Mother Jones:“Since Kasich entered office in 2011, he has enacted 16 anti-abortion measures. Some directly restrict abortion access, such as the 20-week late-term ban that he signed six months after entering office. Others limit the work of abortion providers. For example, in 2013 he signed the state's budget bill, which included one provision that prohibits state-funded rape crisis counselors from referring women to abortion services and another that stripped Planned Parenthood of an estimated $1.4 million in federal family-planning dollars. The measures have had drastic consequences for access to abortion and medical care for Ohio women:
Under Gov. Kasich’s administration, nearly half of Ohio’s abortion clinics closed.
Mother Jones: During Kasich's time in office, the number of abortion providers in the state has dropped from 16 to eight.”
Toledo Blade: “But the law had the effect of shutting down nearly half of Ohio’s abortion clinics, which is exactly what lawmakers intended it to do. Many abortion providers can’t get transfer agreements because hospitals face intense pressure from anti-abortion activists to deny them.”
Think Progress:In terms of the areas where high number of clinics have recently been shuttered, Ohio ranks second only to Texas. And Ohio isn’t stopping there. Aside from the proposed budget, lawmakers have also been advancing a 20-week abortion ban; the state senate approved that legislation just last week. For years, reproductive rights groups have been warning that Ohio is becoming one of the worst states for abortion access. At the end of last week, the Plain Dealer’s editorial board also sounded the alarm: “These draconian rules aimed at closing Ohio’s abortion clinics appear to be a thinly veiled effort to get before the U.S. Supreme Court a challenge to Roe v.Wade, the case that legalized abortion,” the newspaper wrote in reference to the proposed budget bill”.
FACT: Ohio women are driving to Michigan to access abortion.
Toledo Blade: “Michigan abortion clinics see an influx of Ohioans...Ms. Chilean said she began to notice women coming from Ohio to the Michigan clinics about two years ago when Ohio law changed and banned abortions after 22 weeks.”
CBS News: “Both sides agree that one factor in Michigan's upsurge in abortions is an influx of women coming from Ohio, where several abortion clinics recently closed. According to Michigan's health department, abortions for nonresidents jumped from 708 in 2013 to 1,318 in 2014.”
FACT: Thousands of Ohioans could lose access to care.
“The indictments should cause politicians to back away from an anti-abortion group that will stop at nothing to attack Planned Parenthood. Gov. John Kasich of Ohio is running for president on a platform of good governance and common sense. The campaign against Planned Parenthood is anathema to these principles, and if a bill to defund the organization reaches his desk, he should veto it.”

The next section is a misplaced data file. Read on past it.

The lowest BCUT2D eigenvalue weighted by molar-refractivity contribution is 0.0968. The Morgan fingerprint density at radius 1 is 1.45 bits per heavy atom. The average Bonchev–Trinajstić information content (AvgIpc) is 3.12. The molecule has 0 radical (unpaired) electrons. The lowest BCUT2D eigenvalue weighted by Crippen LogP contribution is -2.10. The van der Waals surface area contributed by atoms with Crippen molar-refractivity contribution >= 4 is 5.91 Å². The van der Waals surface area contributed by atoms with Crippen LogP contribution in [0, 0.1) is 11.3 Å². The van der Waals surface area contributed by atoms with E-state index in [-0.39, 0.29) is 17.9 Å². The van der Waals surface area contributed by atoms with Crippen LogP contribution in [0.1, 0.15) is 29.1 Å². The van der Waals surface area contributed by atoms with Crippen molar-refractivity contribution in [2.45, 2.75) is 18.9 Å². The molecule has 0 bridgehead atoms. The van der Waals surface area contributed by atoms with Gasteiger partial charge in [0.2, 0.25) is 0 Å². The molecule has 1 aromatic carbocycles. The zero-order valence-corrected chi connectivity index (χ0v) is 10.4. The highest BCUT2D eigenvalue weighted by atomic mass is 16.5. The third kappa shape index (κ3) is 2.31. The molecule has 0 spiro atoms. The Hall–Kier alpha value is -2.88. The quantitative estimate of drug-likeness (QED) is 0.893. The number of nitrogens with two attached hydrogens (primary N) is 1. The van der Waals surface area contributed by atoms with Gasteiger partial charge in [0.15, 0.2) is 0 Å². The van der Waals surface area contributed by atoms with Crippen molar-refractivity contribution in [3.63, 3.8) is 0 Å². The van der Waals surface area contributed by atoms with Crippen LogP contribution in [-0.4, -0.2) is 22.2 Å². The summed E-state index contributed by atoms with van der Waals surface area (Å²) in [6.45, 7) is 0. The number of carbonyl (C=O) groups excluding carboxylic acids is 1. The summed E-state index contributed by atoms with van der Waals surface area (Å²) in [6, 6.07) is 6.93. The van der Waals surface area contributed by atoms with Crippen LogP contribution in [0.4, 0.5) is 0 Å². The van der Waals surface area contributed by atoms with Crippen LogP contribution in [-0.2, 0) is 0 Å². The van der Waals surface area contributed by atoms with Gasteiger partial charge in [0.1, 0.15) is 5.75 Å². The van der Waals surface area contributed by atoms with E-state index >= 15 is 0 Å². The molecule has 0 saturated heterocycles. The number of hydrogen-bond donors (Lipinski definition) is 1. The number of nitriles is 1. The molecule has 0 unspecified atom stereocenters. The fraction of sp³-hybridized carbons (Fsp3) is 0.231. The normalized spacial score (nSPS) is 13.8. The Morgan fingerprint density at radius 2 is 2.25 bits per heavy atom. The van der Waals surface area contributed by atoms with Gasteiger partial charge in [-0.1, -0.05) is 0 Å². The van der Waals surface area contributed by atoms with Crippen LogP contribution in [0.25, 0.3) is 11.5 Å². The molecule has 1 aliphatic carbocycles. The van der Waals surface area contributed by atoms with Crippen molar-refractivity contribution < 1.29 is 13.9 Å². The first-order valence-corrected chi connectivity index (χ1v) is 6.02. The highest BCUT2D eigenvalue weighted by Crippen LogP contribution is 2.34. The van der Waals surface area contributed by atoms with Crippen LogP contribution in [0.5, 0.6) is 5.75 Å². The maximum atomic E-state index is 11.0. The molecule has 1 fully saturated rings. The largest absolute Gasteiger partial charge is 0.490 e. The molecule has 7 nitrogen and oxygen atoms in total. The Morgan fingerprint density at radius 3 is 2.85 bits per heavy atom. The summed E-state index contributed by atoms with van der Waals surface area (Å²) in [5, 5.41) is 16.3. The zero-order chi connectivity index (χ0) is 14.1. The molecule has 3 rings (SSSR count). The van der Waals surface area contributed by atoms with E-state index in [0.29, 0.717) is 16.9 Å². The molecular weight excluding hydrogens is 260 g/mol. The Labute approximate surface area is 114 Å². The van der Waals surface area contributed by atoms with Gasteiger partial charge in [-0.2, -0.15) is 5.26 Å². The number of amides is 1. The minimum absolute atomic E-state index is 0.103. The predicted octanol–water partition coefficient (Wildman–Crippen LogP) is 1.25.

“Ohio could actually risk defunding its public health departments in the process of trying to defund Planned Parenthood. This would affect everything from health inspections to birth and death certificates, not to mention sexual and reproductive health care.”
“In 2015, the money Ohio is proposing to strip from Planned Parenthood paid for 47,137 sexually transmitted infection tests, 3,620 HIV tests, and Violence Against Women Act education programs, and supported 2,780 patients in the state’s infant mortality reduction program. In two counties with high poverty – Mahoning and Trumbull – Planned Parenthood has run the state’s infant mortality reduction program for two decades. To health advocates, the results of taking those resources away could be catastrophic.”
“There is growing evidence that undermining abortion providers like Planned Parenthood has harmed low-income women’s access to reproductive health services.”
“...abortion foes call it theincrementalist approach. Instead of passing controversial bills that try to reverse Roe v. Wade, the plan calls for a series of laws that undermine abortion rights and ultimately, as they add up, force the 1973 Supreme Court ruling to collapse.”
“The bill was created after the attack videos aired last summer, and used them as the main evidence for defunding the organization, even after Ohio’s attorney generalcleared the state’s Planned Parenthood clinicsof any unlawful acts.
“Women’s lives are at stake, and it seems to me that they’re lives and their bodies are being used as a bargaining chip, as a political bargaining chip,” Winant said.
“HB 294 … instead target its “Healthy Moms, Healthy Babies” program that aims to prevent infant mortality...Ohio has one of the highest infant mortality rates in the country, with especially elevated rates among Black and Hispanic infants, according to theKaiser Family Foundation.”
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Planned Parenthood Action Fund is an independent, nonpartisan, not-for-profit membership organization formed as the advocacy and political arm of Planned Parenthood Federation of America. The Action Fund engages in educational and electoral activity, including voter education, grassroots organizing, and legislative advocacy.